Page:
Saturday, August 31

Eola-Amity Hills Wine Tour
[WINE] The Eola-Amity Hills American Viticultural Area—a 39,000-acre stretch of wine country surrounded by the Willamette Valley AVA—offers tours of many of its 95 wineries this weekend. 11 am-5 pm Saturday-Sunday, Aug. 31-Sept. 1. $25 for an Encompass Guidebook that grants access to free tasting flights at 20 wineries.

Incredible Cattail—From Survival to Pancakes
[FOOD] John Kallas leads a hands-on outdoor wild-food workshop on “swamp-to-kitchen” fare. Identify, gather, peel and make flour from cattails. It all ends with pancakes. There will be a carpool to the swamp from the venue. Wild Food Adventures, 4125 N Colonial Ave. , 775-3828. 9 am-3 pm. $25-$50 sliding scale. Registration required.

Recent Acquisitions: Modern and Contemporary Prints
[ARTS] In Augen’s front gallery, George Johanson’s dreary monotypes make little impression. Gallerygoers who venture farther back into the space, however, will be rewarded with an astonishing collection of prints by world-renowned historical artists. Highlights are works on paper by two second-generation Abstract Expressionists, Joan Mitchell and Sam Francis. Both prints are small masterpieces of jubilant color and form, superimposing organic shapes atop immaculate backgrounds. Mitchell’s and Francis’ work differed from first-generation Ab-Ex exemplars such as Jackson Pollock, in that their compositions exploited the figure/ground relationship rather than the “all-over-ness” of filled-tothe-gills picture planes. Mitchell and Francis were among the top talents of the Ab-Ex movement, and therefore of modern art itself. Through Aug. 31. Augen DeSoto, 716 NW Davis St., 224-8182.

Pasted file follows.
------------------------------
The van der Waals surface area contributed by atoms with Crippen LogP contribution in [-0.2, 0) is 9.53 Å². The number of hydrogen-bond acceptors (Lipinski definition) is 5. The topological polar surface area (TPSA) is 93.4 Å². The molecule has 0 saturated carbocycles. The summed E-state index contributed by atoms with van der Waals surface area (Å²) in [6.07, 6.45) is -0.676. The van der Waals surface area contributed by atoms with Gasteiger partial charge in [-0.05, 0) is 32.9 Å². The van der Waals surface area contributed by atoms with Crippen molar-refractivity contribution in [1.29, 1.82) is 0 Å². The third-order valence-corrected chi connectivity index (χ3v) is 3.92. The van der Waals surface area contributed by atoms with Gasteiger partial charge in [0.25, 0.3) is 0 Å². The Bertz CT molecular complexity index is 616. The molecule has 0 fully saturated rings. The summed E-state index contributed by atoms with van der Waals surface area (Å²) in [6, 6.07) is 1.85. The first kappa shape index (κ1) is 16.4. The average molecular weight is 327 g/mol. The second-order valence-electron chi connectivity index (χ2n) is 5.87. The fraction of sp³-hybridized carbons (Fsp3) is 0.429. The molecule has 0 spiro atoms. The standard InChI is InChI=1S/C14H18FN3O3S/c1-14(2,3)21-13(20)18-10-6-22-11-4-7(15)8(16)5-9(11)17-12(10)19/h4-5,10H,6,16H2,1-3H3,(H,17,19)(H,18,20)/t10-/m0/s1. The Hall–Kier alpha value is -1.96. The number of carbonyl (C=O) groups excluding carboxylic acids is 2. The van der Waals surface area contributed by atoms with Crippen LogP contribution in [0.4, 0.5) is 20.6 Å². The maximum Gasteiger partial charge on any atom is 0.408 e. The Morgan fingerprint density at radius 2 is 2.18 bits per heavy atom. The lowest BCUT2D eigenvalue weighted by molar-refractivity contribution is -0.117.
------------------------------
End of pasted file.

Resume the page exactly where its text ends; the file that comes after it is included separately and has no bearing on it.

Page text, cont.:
Henry Horenstein: Animalia
[ARTS] If you’re not an animal-rights advocate, you might be by the time you’re finished walking through Henry Horenstein’s show, Animalia. The Boston-based photographer’s images of animals capture such individuality and intelligence, it’s hard not to anthropomorphize them and empathize. Whether dog, pig, fish or hippo, the animals we see through Horenstein’s lens are so endearing, you can hardly imagine killing and eating them. Through Sept. 1. Newspace Center for Photography, 1632 SE 10th Ave., 963-1935.

Marne Lucas: Mandwich